Dog-Friendly Trails in Moab, Utah
Moab, Utah has a lot of dog-friendly trails on public lands that you and your dog are welcome to go hiking on. Plus, the dog friendly trails are also close to some beautiful national parks. Your dog, and the whole family, will have fun with cool streams to splash in and lots of rocks and arches to run around. Moab’s basically a playground for dogs! So here’s some of the best trails to go hiking on with your dog in Moab, Utah.
Poison Spider Mesa Trail
The Poison Spider Mesa trail is one of the most popular trails in Moab, and many people often add on the Golden Spike and Gold Bar Rim to their hike since they’re close by. There are a few challenging parts of the Poison Spider trail, but its challenge comes with great views of the Colorado River and Little Arch. The best time to hike the Poison Spider trail is in the spring or fall, but it is open all year round. The difficulty level is a little high, but you and your dog will love going up to the canyon’s edge to check out Moab from above.
Corona Arch Trail
The Corona Arch trail is an easy hike that takes you to a freestanding arch that is 140 ft. by 105 ft at the opening which is directly adjacent to the Bowtie Arch. Most of the hike is up Bootlegger Canyon which offers great views of the Colorado river and has one of the larger slickrock canyons in Moab. Most dogs can handle this hike, however if your dog gets nervous on steps, this adventure may not be for you. The Corona Arch trail’s second cable has steps cut into the slickrock and a couple steep climbs you have to hike up at first. If your dog is comfortable with more rigorous hiking, this is a good one for you both to try.
The Amphitheater Loop takes you through hills and valleys in east Moab on one wide loop through Richardson Amphitheater. There are cairns that help mark the route along the way, but it’s important to pay attention when figuring out which way to go along this trail. If it has recently rained, some of the cairns may have washed away, so the best time to go is when it’s dry and hasn’t rained recently. This is a moderate level hike, easy enough for dogs and children to get out and explore with adults who have experience hiking.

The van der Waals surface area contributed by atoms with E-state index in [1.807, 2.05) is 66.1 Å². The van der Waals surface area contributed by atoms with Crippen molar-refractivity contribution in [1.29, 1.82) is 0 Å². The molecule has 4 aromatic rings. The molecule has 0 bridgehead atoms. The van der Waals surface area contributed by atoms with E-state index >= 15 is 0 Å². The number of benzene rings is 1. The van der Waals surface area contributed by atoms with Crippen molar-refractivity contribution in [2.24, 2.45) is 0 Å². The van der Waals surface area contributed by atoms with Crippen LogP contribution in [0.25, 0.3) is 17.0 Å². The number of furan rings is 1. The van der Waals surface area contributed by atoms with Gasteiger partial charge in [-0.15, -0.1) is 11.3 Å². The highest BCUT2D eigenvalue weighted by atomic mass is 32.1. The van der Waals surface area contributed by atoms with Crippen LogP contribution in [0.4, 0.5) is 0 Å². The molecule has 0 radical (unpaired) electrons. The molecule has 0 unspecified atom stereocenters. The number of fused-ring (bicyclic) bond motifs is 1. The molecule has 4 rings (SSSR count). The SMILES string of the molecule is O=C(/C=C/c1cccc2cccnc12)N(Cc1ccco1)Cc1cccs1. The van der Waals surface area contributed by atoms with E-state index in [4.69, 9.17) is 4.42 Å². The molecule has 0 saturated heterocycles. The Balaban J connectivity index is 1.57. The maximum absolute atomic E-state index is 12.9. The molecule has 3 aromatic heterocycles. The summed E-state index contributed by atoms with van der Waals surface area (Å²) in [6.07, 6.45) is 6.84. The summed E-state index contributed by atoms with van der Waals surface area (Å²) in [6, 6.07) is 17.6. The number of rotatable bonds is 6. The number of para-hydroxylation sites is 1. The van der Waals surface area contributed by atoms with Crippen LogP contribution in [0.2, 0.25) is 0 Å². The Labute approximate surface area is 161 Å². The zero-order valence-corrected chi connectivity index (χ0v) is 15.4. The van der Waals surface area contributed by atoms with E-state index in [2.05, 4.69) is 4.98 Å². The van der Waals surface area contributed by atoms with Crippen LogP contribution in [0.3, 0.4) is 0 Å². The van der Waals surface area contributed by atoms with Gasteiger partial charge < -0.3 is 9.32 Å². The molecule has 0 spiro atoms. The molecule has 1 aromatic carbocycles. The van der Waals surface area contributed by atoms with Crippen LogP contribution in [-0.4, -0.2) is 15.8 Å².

Hunter Canyon trail is a fairly easy hiking trail, great for bringing dogs and children along. There’s plenty of fresh streams and watering holes along the way to swim in and the terrain isn’t difficult at all. This hike does not have uphill climbs or steep sections to worry about. The trail moves along a canyon bottom, and also has campsites for anyone interested in camping in Moab. The best time to go to Hunter Canyon is definitely in the spring when the cottonwood trees, cactus, and other plants are blooming. Your dog will love the opportunity to jump into a natural swimming pool along this hike.
Negro Bill Canyon
This is one of the best trails to take your dog on. It’s an easy going trip that follows along a scenic canyon with a shallow river running through it. The Morning Glory Natural Bridge is at the end of the second canyon, and is the sixth-longest natural rock span in the United States. You might want to keep your dog on a leash during the bridge section — there tends to be a lot of poison ivy growing by the bridge. It also has impressive rock formations to look at along the way. Make sure you’re okay with getting your feet wet on this hike, as you and your dog might have to cross the river at multiple points.
Moab Rim Trail
This is a more difficult trail that is not recommended for beginners. Most dogs will be able to hike this, but older or smaller dogs might have difficulty with the rigorousness of the trail. It’s very popular for hikers, mountain bikers, and four wheeling hobbyists. There is more than one way to take the trail, but all start off the same way: with a very steep climb on slickrock that gains 900 feet of elevation. Once you reach the top, the view of the Moab Valley and Arches National Park makes the climb worth it. Towards the end of the trail, there is also a great view of the La Sal Mountain Range which makes the hike worth it alone.
What Dog Accessories to Bring on Your Hike
- Plenty of Water and a water bowl or water bottle dispenser
- Collar with ID tag
- Harness if necessary
- Poop Bags
Tips to Follow When Hiking with Your Dog
- Don’t let your dog chase any wildlife. They could get lost or seriously harmed.
- Don’t leave them tied up alone.
- Slickrock is hard on a dog’s paw pads. Try not to spend too much time on it, or it could hurt their paws after a while.
- Check the weather forecast for the day and plan enough water and food accordingly for your dog.
We hope these suggestions give you some ideas for your next trail trip out into Moab, Utah with your dog. If you’re interested in taking your dog for a run instead of a hike, we offer guided running tours right here in Moab! And of course dogs are welcome. Check out our guided run tours here and contact us if you’re interested in going on one.